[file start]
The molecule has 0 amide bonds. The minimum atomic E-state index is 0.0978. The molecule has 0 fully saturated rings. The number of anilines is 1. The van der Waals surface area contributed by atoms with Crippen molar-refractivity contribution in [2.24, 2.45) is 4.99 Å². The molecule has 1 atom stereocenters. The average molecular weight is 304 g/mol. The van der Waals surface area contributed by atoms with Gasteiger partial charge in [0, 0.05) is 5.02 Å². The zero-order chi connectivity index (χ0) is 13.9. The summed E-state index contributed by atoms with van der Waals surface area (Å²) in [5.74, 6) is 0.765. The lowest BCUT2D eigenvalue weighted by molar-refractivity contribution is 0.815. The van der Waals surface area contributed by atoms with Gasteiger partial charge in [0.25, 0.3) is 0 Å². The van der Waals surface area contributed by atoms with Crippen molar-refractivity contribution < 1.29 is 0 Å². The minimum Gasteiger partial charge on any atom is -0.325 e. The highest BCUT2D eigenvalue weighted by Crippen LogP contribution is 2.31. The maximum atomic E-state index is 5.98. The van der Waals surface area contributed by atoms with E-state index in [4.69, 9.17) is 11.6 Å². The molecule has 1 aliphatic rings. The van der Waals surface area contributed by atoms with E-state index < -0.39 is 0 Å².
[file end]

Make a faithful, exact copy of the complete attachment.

The molecule has 0 amide bonds. The minimum atomic E-state index is 0.0978. The molecule has 0 fully saturated rings. The number of anilines is 1. The van der Waals surface area contributed by atoms with Crippen molar-refractivity contribution in [2.24, 2.45) is 4.99 Å². The molecule has 1 atom stereocenters. The average molecular weight is 304 g/mol. The van der Waals surface area contributed by atoms with Gasteiger partial charge in [0, 0.05) is 5.02 Å². The zero-order chi connectivity index (χ0) is 13.9. The summed E-state index contributed by atoms with van der Waals surface area (Å²) in [5.74, 6) is 0.765. The lowest BCUT2D eigenvalue weighted by molar-refractivity contribution is 0.815. The van der Waals surface area contributed by atoms with Gasteiger partial charge in [0.25, 0.3) is 0 Å². The van der Waals surface area contributed by atoms with Crippen molar-refractivity contribution < 1.29 is 0 Å². The minimum Gasteiger partial charge on any atom is -0.325 e. The highest BCUT2D eigenvalue weighted by Crippen LogP contribution is 2.31. The maximum atomic E-state index is 5.98. The van der Waals surface area contributed by atoms with E-state index in [4.69, 9.17) is 11.6 Å². The molecule has 1 aliphatic rings. The van der Waals surface area contributed by atoms with E-state index < -0.39 is 0 Å².